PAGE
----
Public colleges and universities were never meant to be a form of charity.
The growth of public higher education during the 19th and 20th centuries was a strategic calculation about the public interest. Whether for training civic, religious and economic leaders 150 years ago, fostering military and agricultural innovations a century ago or building up the generation that would win the Cold War 50 years ago, states have invested in higher education in order to achieve practical goals. Practical goals for Ohio today are globally competitive, efficient and healthy citizens.
In economic terms, spending on our public colleges and universities has paid handsome dividends, and it is the best way to assure Ohio’s future as well. Other states have reduced their support of higher education more than Ohio has over the past 10 years, but last year our state still ranked 40th in the nation in per student state support. That is not good news for the state going forward.
Ohio’s budget is limited and responsible governance entails making difficult calls about serving many needs. Some forms of spending are easier to justify than others because they reduce future expenses or increase future revenues. Education is one form of investment that has consistently done both.
Investments in higher education reduce long-term costs to the state. College graduates are much less likely to commit crimes — an important consideration when Ohio now spends about 75 percent as much on prisons as it does on higher education.
Much more significantly, experts agree that sending more Ohioans to college would reduce health-care costs — the single largest category of state spending. On average, college graduates have much lower Medicaid costs related to obesity, smoking, heart disease and alcoholism.
Investing in higher education also increases revenues to the state. College graduates boost tax revenues by landing better-paying jobs — and attracting the employers who will hire them. According to this year’s U.S. Department of Labor data, college graduates are earning an average of 98 percent more per hour than high school graduates.
Businesses grow where the families have income that stretches beyond the bare necessities. Furthermore, a highly-educated labor pool is, in the long term, more likely to bring high-skill jobs to the state than tax incentives are, if only because competition between states to cut taxes on businesses will make it increasingly difficult to improve the terms that Ohio can offer.
Better health and better lifetime earnings are, of course, good for college graduates themselves, and it is entirely reasonable that they take on some of the costs of their higher education. But the proportion of the burden born by students has been increasing steadily at all 13 of the state’s four-year public universities for the past 20 years. Current tuition costs, even with substantial loans, are barely within reach or impossible to meet for many Ohio students or their families.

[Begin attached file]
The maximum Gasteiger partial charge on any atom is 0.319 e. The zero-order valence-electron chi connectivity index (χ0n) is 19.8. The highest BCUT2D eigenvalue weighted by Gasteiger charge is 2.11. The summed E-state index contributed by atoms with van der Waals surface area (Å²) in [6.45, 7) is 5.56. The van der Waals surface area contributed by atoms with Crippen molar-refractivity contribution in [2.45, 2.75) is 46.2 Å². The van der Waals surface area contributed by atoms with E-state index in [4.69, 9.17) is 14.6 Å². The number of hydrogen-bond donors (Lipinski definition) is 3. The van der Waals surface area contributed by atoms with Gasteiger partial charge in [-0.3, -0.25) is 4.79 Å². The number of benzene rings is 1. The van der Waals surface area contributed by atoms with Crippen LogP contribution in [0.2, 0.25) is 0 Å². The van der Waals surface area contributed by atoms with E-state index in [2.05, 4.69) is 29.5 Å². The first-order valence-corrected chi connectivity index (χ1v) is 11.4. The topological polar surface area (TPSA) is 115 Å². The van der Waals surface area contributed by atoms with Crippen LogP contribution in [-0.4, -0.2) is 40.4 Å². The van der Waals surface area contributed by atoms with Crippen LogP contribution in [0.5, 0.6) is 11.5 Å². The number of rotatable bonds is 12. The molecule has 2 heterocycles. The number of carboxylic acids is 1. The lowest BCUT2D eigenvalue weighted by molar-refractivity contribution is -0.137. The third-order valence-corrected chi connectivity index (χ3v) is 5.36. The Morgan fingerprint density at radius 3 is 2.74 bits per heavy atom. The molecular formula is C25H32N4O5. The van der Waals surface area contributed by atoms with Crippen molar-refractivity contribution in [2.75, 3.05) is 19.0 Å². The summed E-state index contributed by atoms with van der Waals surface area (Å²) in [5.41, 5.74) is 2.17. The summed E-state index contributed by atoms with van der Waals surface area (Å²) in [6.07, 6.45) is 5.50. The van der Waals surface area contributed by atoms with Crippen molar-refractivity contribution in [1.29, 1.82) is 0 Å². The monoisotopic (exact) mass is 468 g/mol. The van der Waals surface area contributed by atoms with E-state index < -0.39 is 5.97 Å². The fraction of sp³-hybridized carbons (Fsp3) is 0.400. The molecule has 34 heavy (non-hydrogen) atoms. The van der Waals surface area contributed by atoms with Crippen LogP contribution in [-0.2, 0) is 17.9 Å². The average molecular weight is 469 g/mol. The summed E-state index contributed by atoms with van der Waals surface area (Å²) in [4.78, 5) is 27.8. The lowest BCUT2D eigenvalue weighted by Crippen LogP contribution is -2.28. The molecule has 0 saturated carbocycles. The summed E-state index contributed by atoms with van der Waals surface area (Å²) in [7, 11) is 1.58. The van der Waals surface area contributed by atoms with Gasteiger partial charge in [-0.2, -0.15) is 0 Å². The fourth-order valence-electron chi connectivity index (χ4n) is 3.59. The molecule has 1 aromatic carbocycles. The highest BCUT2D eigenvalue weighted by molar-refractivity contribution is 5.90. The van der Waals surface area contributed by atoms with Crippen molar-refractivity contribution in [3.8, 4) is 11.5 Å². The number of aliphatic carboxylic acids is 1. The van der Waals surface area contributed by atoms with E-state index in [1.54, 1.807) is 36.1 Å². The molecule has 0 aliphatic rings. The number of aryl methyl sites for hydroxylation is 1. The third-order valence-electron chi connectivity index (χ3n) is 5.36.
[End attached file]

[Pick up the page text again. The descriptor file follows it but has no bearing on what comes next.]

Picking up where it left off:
Neither individuals nor their communities can benefit from higher education if it is not economically accessible to them. For Ohio to meet the challenges of a 21st century economy, we have to find ways for many more Ohioans to enroll and succeed in college. And because more than three-quarters of Ohio’s graduates stay in the state after finishing college, it would be worth considering reducing out-of-state tuition costs so as to better position our universities to recruit the best and brightest students from around the country.
A higher education system that works is not cheap. Developing new modes of instruction that can reach students who have difficulty reaching four-year campuses while still responding effectively to student needs is expensive and time-consuming. Welcoming students from a wider variety of backgrounds, including those whose family members have not attended college, requires expanding the academic and community support services that institutions provide.
Budgets stretched thin over the past 20 years mean that many Ohio public colleges and universities face high bills to keep their buildings safe and functional as well as to retrofit them for 21st century technology. For long-term prosperity, Ohio needs a higher education mix that includes cutting-edge research institutions to create knowledge and provide graduate training as well as schools focused more heavily on excellent undergraduate teaching.
The governments in 39 other states understand this simple investment strategy better than Ohio’s has. One of the best investments individuals can make is in themselves. One of the best investments Ohio can make is in its citizens. Higher education is the single best place to do both.
Beth Quitslund is the Faculty Senate Chair at Ohio University and a member of the Ohio Faculty Council (which represents the faculty at all 13 of Ohio’s public universities). Dan E. Krane chairs the Ohio Faculty Council and is a Fellow of the American Council on Education. Chet Cooper is the chair of Youngstown State University Academic Senate and vice chair of Ohio Faculty Council. Ken Learman is the secretary for the Ohio Faculty Council and a professor of physical therapy at YSU.